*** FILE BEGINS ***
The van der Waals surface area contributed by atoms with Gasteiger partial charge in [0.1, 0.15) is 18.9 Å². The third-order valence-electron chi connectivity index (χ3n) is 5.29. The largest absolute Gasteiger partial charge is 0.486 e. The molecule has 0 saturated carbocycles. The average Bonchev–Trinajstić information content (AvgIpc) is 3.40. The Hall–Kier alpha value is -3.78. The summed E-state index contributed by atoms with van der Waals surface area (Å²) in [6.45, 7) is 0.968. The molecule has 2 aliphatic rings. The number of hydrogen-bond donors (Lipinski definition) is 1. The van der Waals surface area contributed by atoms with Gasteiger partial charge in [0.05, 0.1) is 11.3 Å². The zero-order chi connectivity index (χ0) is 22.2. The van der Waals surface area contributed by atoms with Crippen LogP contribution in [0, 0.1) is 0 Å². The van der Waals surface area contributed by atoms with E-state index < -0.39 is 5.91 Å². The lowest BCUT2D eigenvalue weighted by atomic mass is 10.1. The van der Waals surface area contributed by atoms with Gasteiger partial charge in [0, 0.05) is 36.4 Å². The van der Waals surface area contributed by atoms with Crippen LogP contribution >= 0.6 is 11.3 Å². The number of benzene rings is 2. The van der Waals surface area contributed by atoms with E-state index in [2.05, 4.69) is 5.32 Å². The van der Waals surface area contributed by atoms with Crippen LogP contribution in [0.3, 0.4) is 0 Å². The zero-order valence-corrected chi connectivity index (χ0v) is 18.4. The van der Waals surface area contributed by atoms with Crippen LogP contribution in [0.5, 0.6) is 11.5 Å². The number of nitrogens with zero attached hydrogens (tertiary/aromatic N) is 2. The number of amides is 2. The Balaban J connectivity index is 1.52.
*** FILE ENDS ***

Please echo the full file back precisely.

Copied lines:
The van der Waals surface area contributed by atoms with Gasteiger partial charge in [0.1, 0.15) is 18.9 Å². The third-order valence-electron chi connectivity index (χ3n) is 5.29. The largest absolute Gasteiger partial charge is 0.486 e. The molecule has 0 saturated carbocycles. The average Bonchev–Trinajstić information content (AvgIpc) is 3.40. The Hall–Kier alpha value is -3.78. The summed E-state index contributed by atoms with van der Waals surface area (Å²) in [6.45, 7) is 0.968. The molecule has 2 aliphatic rings. The number of hydrogen-bond donors (Lipinski definition) is 1. The van der Waals surface area contributed by atoms with Gasteiger partial charge in [0.05, 0.1) is 11.3 Å². The zero-order chi connectivity index (χ0) is 22.2. The van der Waals surface area contributed by atoms with Crippen LogP contribution in [0, 0.1) is 0 Å². The van der Waals surface area contributed by atoms with E-state index < -0.39 is 5.91 Å². The lowest BCUT2D eigenvalue weighted by atomic mass is 10.1. The van der Waals surface area contributed by atoms with Gasteiger partial charge in [0, 0.05) is 36.4 Å². The van der Waals surface area contributed by atoms with Crippen LogP contribution >= 0.6 is 11.3 Å². The number of benzene rings is 2. The van der Waals surface area contributed by atoms with E-state index in [2.05, 4.69) is 5.32 Å². The van der Waals surface area contributed by atoms with Crippen LogP contribution in [0.3, 0.4) is 0 Å². The zero-order valence-corrected chi connectivity index (χ0v) is 18.4. The van der Waals surface area contributed by atoms with Crippen LogP contribution in [0.5, 0.6) is 11.5 Å². The number of nitrogens with zero attached hydrogens (tertiary/aromatic N) is 2. The number of amides is 2. The Balaban J connectivity index is 1.52.